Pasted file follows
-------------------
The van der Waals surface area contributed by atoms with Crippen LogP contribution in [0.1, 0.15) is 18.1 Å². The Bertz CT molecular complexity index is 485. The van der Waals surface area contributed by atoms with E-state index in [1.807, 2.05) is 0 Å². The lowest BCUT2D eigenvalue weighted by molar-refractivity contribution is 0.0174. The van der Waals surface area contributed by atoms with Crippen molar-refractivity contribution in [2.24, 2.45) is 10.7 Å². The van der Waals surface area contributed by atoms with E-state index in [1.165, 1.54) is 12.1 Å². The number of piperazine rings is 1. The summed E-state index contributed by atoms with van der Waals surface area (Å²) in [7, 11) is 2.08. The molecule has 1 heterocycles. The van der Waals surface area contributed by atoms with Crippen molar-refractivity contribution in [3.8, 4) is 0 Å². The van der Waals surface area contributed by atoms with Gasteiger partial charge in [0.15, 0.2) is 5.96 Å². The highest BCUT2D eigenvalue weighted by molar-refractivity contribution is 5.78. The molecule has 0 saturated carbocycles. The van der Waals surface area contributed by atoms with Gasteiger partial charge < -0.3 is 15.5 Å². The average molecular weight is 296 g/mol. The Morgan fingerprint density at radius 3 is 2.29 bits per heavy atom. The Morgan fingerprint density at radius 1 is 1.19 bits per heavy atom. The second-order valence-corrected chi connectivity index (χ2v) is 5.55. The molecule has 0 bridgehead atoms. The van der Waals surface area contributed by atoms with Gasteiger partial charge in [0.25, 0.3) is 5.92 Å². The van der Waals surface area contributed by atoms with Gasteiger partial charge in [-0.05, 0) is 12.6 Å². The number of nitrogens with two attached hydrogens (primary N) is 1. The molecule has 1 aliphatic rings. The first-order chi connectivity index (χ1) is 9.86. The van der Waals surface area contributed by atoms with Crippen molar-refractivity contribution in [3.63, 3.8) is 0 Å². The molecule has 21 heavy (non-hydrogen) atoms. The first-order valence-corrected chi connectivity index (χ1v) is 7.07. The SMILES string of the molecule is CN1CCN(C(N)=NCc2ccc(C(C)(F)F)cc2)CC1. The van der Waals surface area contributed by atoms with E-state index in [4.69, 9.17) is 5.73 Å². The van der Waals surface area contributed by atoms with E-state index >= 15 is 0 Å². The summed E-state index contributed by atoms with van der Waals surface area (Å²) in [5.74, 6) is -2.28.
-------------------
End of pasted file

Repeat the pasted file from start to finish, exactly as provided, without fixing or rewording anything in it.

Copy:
The van der Waals surface area contributed by atoms with Crippen LogP contribution in [0.1, 0.15) is 18.1 Å². The Bertz CT molecular complexity index is 485. The van der Waals surface area contributed by atoms with E-state index in [1.807, 2.05) is 0 Å². The lowest BCUT2D eigenvalue weighted by molar-refractivity contribution is 0.0174. The van der Waals surface area contributed by atoms with Crippen molar-refractivity contribution in [2.24, 2.45) is 10.7 Å². The van der Waals surface area contributed by atoms with E-state index in [1.165, 1.54) is 12.1 Å². The number of piperazine rings is 1. The summed E-state index contributed by atoms with van der Waals surface area (Å²) in [7, 11) is 2.08. The molecule has 1 heterocycles. The van der Waals surface area contributed by atoms with Crippen molar-refractivity contribution in [3.8, 4) is 0 Å². The van der Waals surface area contributed by atoms with Gasteiger partial charge in [0.15, 0.2) is 5.96 Å². The highest BCUT2D eigenvalue weighted by molar-refractivity contribution is 5.78. The molecule has 0 saturated carbocycles. The van der Waals surface area contributed by atoms with Gasteiger partial charge < -0.3 is 15.5 Å². The average molecular weight is 296 g/mol. The Morgan fingerprint density at radius 3 is 2.29 bits per heavy atom. The Morgan fingerprint density at radius 1 is 1.19 bits per heavy atom. The second-order valence-corrected chi connectivity index (χ2v) is 5.55. The molecule has 0 bridgehead atoms. The van der Waals surface area contributed by atoms with Gasteiger partial charge in [0.25, 0.3) is 5.92 Å². The van der Waals surface area contributed by atoms with Gasteiger partial charge in [-0.05, 0) is 12.6 Å². The number of nitrogens with two attached hydrogens (primary N) is 1. The molecule has 1 aliphatic rings. The first-order chi connectivity index (χ1) is 9.86. The van der Waals surface area contributed by atoms with Crippen molar-refractivity contribution in [3.63, 3.8) is 0 Å². The molecule has 21 heavy (non-hydrogen) atoms. The first-order valence-corrected chi connectivity index (χ1v) is 7.07. The SMILES string of the molecule is CN1CCN(C(N)=NCc2ccc(C(C)(F)F)cc2)CC1. The van der Waals surface area contributed by atoms with E-state index in [4.69, 9.17) is 5.73 Å². The van der Waals surface area contributed by atoms with E-state index >= 15 is 0 Å². The summed E-state index contributed by atoms with van der Waals surface area (Å²) in [5.74, 6) is -2.28.